Gender equality in local government is being held back by a range of outdated practices and sexism remains commonplace, a report has concluded.
The Fawcett Society’s Local Government Commission found a third of women councillors had experienced sexist comments from colleagues and three-quarters of councils had no formal maternity leave arrangements in place for elected members.
The report published today, which was the result of a year-long study in partnership with the Local Government Information Unit, also found that lack of flexible working in senior roles had contributed to only a third of chief executives being women, compared to 78% of overall council workers.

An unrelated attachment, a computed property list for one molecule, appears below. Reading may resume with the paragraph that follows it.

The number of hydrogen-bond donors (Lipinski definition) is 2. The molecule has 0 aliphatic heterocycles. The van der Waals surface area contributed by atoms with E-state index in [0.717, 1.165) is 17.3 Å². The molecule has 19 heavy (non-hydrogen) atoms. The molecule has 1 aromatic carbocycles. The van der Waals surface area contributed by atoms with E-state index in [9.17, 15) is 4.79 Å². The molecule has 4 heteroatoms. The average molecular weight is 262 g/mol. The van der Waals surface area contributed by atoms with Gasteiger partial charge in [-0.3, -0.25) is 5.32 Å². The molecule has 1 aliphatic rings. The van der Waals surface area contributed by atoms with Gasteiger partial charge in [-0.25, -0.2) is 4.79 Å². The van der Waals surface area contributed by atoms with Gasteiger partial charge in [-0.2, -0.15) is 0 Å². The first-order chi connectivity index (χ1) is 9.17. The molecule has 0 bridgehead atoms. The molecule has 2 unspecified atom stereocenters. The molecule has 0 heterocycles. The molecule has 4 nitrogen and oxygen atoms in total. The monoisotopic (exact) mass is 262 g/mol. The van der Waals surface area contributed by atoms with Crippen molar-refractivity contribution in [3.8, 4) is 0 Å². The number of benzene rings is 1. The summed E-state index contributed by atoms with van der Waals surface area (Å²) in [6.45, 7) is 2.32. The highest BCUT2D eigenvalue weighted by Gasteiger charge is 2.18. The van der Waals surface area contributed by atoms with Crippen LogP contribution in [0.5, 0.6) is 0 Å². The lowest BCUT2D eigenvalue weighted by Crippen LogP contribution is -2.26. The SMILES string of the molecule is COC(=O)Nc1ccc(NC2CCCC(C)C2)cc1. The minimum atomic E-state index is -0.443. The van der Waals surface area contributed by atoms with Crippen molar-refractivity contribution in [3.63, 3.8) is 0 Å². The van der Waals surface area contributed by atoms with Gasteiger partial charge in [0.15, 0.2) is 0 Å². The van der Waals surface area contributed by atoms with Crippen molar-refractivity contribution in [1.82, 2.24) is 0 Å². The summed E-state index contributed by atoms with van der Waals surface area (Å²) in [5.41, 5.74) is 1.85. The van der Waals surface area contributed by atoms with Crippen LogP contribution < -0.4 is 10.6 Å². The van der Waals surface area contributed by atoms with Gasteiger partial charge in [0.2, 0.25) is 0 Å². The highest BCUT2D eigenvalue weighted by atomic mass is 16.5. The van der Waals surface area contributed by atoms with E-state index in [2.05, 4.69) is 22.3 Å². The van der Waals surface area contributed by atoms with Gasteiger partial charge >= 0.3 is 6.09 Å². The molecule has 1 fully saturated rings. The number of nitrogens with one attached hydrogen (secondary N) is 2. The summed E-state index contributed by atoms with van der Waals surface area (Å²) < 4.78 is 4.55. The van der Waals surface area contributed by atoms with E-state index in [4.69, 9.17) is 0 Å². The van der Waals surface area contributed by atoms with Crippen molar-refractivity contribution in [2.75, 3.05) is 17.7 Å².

Women were also found to be outnumbered six to one in finance or economic development roles - often a route to the top jobs - and this had contributed to just 17% of council leaders being women; a proportion that has shifted only slightly in 10 years.
Chair of the commission Dame Margaret Hodge (Lab) said she was “shocked” to find “little has changed” since she was Islington LBC leader 25 years ago.
She added: “The way councils do business is still designed by, and for, men. This needs to change, and fast. Currently local government is not fit for purpose and does not work for women.”
The report made a series of recommendations including a call for the government to introduce a statutory maternity, paternity, adoption and parental leave policy for councillors and a change to legalisation to allow remote attendance at meetings through the use of technology.
The report also called for each political parties to set “ambitious” targets for increasing women’s representation at local elections, with legislation introduced if progress is not made.